Wilson

The master orator, Princeton man, and American president, captured in vivid description.

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The Woman Who Lost Her Soul

An epic of spy games, intergenerational abuse, and trickery in the island of Haiti.

 

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MaddAddam

The post-apocalyptic trilogy begun in Oryx and Crake concludes.

 

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A Million Years with You

A famed naturalist turns her adept focus to a new animal: herself.

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Claire of the Sea Light

In a small Haitian town, the question of a young girl's fate hangs in the balance.

 

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The Manor

The history of one of New York's oldest manors -- and its slaves.

 

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March: Book One

A congressman and civil rights leader looks back on the struggle -- in graphic form.

 

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Night Film

A New York reporter investigates a deceased beauty and her reclusive filmmaking father, in a story rich with modern details.

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The Telling Room

The quest to re-create a  fabled recipie takes a cheesemaker on a journey of triumph, defeat, and reconnection with the past.

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George Orwell: A Life in Letters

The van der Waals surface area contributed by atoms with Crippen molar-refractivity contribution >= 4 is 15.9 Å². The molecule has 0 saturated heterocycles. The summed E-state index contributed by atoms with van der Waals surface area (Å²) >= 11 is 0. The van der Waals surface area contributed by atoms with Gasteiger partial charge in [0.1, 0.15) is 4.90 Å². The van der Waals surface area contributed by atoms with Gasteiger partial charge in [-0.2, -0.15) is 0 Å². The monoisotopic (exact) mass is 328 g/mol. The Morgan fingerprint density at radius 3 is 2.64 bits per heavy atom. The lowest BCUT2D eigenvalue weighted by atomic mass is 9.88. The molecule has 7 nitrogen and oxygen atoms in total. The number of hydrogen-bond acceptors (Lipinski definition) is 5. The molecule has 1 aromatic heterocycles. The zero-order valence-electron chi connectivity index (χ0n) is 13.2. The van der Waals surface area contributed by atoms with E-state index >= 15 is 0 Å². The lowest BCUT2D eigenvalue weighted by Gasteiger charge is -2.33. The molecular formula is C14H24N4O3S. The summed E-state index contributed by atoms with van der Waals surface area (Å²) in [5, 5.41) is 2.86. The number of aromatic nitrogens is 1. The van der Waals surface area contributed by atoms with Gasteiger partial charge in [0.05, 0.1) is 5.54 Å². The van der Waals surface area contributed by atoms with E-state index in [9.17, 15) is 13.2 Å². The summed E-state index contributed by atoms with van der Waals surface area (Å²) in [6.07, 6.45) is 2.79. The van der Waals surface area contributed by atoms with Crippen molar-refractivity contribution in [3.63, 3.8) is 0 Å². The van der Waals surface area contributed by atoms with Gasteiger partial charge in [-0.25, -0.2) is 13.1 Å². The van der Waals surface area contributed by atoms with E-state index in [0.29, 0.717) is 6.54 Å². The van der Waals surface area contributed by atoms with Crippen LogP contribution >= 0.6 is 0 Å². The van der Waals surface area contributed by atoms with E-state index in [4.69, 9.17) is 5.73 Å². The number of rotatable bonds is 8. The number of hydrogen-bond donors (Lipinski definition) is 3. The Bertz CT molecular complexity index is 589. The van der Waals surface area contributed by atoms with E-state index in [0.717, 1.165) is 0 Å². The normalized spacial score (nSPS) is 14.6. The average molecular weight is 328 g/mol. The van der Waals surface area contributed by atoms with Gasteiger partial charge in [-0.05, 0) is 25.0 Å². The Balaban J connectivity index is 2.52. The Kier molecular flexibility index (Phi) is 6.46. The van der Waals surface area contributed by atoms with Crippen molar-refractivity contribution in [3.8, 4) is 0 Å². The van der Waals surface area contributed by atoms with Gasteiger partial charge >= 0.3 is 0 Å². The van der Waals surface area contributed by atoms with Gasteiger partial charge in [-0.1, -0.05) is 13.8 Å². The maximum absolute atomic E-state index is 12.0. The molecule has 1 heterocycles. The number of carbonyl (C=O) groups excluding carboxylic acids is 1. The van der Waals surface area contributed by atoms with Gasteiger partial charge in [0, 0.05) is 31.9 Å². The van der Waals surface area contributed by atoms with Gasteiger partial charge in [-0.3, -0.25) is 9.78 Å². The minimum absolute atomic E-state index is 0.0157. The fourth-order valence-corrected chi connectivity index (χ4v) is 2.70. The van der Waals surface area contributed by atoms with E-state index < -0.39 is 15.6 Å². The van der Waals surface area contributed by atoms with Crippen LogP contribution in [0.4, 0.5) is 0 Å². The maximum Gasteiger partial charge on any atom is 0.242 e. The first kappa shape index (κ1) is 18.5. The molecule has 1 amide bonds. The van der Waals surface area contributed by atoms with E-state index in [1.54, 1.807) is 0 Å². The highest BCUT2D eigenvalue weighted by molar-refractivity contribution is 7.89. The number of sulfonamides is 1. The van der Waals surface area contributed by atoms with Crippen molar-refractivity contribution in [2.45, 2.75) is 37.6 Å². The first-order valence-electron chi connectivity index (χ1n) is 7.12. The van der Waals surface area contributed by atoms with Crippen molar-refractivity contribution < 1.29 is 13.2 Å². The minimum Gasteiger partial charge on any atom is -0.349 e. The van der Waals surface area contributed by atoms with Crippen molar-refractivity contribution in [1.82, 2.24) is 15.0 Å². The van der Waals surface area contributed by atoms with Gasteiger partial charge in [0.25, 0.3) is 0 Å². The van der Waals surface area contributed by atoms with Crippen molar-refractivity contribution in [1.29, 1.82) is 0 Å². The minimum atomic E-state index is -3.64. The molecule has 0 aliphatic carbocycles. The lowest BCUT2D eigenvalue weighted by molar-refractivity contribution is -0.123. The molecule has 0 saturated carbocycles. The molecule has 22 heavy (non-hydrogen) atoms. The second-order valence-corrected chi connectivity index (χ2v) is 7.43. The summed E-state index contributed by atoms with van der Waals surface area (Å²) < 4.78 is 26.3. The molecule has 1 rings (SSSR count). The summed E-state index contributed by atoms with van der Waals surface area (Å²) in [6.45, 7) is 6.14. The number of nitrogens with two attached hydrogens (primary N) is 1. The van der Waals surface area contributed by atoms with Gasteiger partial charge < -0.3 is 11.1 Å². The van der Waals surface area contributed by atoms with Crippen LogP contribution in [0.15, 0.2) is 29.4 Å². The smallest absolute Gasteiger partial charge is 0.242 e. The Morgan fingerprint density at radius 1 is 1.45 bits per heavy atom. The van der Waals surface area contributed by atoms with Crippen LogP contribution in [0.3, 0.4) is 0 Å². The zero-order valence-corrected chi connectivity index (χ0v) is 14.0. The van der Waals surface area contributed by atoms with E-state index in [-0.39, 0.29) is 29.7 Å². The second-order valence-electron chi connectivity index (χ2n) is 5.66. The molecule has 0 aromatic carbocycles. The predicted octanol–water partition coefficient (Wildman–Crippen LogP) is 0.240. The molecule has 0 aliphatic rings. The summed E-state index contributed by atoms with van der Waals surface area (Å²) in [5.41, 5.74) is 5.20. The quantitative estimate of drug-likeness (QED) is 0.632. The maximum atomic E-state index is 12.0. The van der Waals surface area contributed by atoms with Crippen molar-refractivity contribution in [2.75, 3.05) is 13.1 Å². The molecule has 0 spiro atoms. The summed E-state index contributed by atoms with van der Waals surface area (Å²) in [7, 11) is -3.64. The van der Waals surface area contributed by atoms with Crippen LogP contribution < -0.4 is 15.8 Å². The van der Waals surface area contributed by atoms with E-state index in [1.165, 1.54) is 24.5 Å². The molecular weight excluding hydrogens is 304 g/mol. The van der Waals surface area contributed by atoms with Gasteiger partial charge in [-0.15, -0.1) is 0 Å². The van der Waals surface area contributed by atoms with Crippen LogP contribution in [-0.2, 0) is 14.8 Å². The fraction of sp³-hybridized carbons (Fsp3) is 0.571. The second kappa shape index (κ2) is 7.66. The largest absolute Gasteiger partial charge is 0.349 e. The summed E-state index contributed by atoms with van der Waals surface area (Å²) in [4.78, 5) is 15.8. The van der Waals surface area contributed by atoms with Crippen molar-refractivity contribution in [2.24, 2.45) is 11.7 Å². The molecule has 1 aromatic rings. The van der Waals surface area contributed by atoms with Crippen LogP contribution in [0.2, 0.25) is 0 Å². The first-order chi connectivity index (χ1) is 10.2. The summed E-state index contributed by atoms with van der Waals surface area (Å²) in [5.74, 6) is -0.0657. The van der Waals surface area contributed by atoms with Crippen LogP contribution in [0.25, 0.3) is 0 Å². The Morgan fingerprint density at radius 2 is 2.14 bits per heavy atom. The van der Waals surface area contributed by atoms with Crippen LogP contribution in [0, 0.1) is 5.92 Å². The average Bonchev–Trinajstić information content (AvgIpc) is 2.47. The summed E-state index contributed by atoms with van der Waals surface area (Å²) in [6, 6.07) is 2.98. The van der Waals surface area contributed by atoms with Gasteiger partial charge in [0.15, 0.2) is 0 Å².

The novelist's correspondence reveals the extent of the burdens he bore.

 

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Brewster

The restlessness of two small-town teens mirrors the turbulence of 1968.

 

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I Hate to Leave This Beautiful Place

A writer's life in  five essays that evidence the tools of the novelist.

 

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The Art of Joy

An epic-scale novel of a woman's emotional and sexual odyssey, written by the daughter of anarchists.

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The Sound of Things Falling

Echoes of Nabokov and Fitzgerald ring through the life and death of a Colombian drug runner.

 

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The Night Gwen Stacy Died

Two comic book imitators in love learn the joys and perils of role playing.

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Mother Daughter Me

A memoir of familial dysfunction delivers rousing, honest drama.

 

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Fin & Lady

A pair of orphans make their way through life in the Greenwich Village of the 1960s.

 

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Lost Girls: An Unsolved American Mystery

The mystery of a murderer who targeted sex workers brings the victims' lives into view.

 

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The Invention of Murder

The lurid world of Victorian crime and the literature it made possible.